Twenty-five percent of Lebanon’s total population is Syrian refugees. The United Kingdom of Great Britain and Northern Ireland has only accepted 143 Syrian refugees, according to a May 2015 UNHCR report. Neighboring countries such as Lebanon, Jordan and Turkey are sheltering millions of refugees. Turkey alone is harboring 1.7 million refugees.

The UNHCR has so far submitted 12,140 Syrian refugees to the U.S. for resettlement consideration as of May 2015. After resettling only 105 refugees in 2014, the United States has accepted 651 refugees as of April 2015, according to a State Department refugee admissions report.

State Department officials released a statement that the president of Syria, Bashar al-Assad, “violently suppressed expressions of popular dissent” and his sustained reign only incited extremism and instability, according to a State Department September 2014 press release. Ever since he assumed office in July 2000, his country entered the Syrian Civil War and he has been accused of crimes against humanity by the United Nations.

The United Nations has identified and is investigating the Assad government for violations of human rights under international law. The UNHCR has submitted numerous reports that multiple agents have explicitly targeted civilians – including the Assad regime, terrorist groups, anti-government armed groups and extremists. Since last year, Syria has been criticized for silencing journalists and activists, and committing other violations of international law.

Since Syria first established relations with the United States in 1944, the relationship has been precarious at best. Syria has been identified as a state sponsor of terrorism since 1979 because of its support for various terrorist organizations, such as Hezbollah.

In order to counter that kind of activity, the Obama administration has slapped economic sanctions against Syria, and taken steps to eliminate its chemical weapons stockpile.

The Organization for the Prohibition of Chemical Weapons (OPCW) and the international community established a legal framework to eliminate Syria’s chemical weapons, which were used by the Assad regime to attack Damascus suburbs on August 21, 2013.

The unrest from the Syrian uprising, in early 2011, spawned a full-fledged civil war, which increasing armed conflict between the Assad government and insurgents trying to displace it. According to the latest U.N. report, those fighting Assad now include proliferating terrorist groups like Jabhat Al-Nusra and ISIS, which have gained traction through tactics such as public executions, torture, disappearances and mutilation.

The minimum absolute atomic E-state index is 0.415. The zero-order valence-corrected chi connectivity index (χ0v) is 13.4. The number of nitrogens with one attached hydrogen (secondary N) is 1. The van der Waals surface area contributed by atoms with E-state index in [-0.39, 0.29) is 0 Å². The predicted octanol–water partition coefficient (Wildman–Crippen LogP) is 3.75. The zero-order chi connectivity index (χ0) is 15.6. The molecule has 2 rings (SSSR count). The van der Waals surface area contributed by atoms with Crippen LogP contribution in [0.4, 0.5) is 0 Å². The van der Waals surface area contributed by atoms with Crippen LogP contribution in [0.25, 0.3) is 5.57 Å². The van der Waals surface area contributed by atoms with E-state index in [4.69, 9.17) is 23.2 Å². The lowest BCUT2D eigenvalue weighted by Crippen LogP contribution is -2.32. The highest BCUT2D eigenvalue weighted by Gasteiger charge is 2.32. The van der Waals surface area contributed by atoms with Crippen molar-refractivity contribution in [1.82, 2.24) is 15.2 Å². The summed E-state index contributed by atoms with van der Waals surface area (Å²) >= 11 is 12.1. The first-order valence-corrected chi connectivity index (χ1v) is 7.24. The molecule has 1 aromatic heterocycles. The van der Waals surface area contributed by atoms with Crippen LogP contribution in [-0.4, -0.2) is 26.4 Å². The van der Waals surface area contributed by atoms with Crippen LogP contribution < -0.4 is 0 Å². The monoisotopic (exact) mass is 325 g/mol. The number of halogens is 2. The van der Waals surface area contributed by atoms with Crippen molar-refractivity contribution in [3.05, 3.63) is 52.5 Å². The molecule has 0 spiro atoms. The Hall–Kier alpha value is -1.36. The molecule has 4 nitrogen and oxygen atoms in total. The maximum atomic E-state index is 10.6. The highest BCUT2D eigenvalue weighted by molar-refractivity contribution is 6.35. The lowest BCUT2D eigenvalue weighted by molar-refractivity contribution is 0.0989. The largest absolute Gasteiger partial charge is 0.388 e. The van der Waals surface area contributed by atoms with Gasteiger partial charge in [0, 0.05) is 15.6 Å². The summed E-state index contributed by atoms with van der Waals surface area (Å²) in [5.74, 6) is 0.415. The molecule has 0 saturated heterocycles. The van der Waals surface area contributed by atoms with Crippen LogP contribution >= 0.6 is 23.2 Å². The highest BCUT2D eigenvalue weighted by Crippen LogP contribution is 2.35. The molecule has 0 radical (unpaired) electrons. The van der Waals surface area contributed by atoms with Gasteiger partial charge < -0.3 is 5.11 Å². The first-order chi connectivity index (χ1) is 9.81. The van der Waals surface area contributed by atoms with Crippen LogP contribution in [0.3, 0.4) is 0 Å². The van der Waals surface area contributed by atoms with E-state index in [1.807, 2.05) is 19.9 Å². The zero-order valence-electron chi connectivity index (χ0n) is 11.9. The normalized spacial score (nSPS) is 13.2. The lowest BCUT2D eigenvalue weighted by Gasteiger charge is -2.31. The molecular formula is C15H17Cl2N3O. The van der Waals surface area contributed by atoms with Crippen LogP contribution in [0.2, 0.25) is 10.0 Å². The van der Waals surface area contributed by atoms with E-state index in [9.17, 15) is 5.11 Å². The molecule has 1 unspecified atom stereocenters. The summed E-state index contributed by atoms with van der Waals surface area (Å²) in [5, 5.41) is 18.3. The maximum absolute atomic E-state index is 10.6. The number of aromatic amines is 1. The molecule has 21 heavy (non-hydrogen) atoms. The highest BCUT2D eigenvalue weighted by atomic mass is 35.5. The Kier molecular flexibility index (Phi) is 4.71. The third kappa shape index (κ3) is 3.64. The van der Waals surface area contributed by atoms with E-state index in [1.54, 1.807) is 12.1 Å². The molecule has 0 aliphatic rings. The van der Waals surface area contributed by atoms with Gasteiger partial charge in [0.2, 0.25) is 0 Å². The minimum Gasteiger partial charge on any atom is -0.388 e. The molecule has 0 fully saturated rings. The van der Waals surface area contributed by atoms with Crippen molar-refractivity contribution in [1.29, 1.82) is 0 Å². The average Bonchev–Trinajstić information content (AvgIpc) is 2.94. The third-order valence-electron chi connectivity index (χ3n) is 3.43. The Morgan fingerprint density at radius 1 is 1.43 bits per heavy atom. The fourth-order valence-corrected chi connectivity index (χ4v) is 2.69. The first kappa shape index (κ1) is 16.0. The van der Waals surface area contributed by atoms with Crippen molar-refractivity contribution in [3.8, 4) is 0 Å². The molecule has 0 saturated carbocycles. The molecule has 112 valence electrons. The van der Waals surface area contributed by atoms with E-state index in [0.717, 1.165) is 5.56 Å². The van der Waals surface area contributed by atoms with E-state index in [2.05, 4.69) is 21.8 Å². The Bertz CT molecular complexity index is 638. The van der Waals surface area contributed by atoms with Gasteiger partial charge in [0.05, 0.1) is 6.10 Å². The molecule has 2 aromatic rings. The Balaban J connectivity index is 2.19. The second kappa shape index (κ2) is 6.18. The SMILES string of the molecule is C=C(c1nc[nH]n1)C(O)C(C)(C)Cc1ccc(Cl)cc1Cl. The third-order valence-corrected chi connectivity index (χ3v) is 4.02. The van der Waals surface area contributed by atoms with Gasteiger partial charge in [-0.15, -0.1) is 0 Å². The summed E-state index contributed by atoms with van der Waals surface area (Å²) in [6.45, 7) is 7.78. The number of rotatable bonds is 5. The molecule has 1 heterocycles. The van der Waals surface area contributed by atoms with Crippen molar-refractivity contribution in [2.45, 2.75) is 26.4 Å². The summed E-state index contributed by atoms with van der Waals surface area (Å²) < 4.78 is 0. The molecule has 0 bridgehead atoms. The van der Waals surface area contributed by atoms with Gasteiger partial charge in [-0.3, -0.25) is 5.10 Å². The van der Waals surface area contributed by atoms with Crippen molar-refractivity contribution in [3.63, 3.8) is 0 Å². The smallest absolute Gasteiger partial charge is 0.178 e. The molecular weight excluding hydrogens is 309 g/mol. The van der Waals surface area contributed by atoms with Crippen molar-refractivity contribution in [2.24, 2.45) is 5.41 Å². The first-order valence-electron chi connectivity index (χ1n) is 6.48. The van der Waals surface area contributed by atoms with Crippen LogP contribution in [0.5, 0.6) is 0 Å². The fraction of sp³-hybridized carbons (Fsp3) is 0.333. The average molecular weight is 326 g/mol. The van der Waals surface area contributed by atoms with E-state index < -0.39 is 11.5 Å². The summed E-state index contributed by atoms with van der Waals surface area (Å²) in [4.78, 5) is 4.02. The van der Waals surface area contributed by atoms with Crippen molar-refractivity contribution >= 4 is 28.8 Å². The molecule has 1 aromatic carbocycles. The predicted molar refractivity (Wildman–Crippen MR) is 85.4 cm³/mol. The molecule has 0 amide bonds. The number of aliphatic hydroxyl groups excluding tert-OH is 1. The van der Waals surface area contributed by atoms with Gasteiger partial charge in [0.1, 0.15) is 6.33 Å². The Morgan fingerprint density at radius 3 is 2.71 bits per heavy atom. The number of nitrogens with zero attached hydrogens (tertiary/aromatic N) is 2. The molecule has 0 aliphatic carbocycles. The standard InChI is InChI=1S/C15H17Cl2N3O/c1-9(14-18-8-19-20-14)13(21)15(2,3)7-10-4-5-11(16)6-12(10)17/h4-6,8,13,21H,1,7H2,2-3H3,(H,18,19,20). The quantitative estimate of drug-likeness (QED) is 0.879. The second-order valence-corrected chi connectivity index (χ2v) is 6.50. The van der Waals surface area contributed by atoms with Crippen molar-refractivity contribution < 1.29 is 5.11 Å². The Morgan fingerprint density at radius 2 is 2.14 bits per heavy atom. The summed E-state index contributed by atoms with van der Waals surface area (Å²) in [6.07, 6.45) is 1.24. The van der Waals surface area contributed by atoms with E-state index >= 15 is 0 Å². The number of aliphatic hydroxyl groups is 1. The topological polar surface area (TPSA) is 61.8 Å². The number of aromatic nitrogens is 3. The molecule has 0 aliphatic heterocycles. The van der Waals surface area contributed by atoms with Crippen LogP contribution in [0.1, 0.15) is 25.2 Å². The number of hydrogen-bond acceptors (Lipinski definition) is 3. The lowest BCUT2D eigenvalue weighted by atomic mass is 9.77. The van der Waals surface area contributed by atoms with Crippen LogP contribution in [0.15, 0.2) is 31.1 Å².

The infighting between so many groups that are unfriendly to the United States, including terrorist groups and the Assad regime, have made it more complicated for Washington to intervene. But some Syria watchers say any kind of intervention is better than the current U.S. position, which is to mostly watch from the sidelines.

“We need to plant the American flag among other flags around the world and say this issue is important, and we need to mobilize all of these resources and move on it now,” said Denis Sullivan, director of the Boston Consortium for Arab Region Studies. “That means dealing with a bizarre cast of characters,” he said, including the EU, Russia, Iran, Saudi Arabia and Qatar. He urged global leaders to come to the table for diplomatic negotiations.

However, the United States has not furthered negotiations or drawn up a comprehensive legal framework to persevere in addressing the Syrian crisis, albeit providing $2.9 billion in monetary assistance as of September 2014.

“It’s the political overlay- it’s the political solution- it’s the parties who have a political interest in the region who are the ones who in the end come together to affect some sort of result,” said Ford Fraker, former U.S. ambassador to Saudi Arabia and president of the Middle East Policy Council, in a Q & A session at the panel.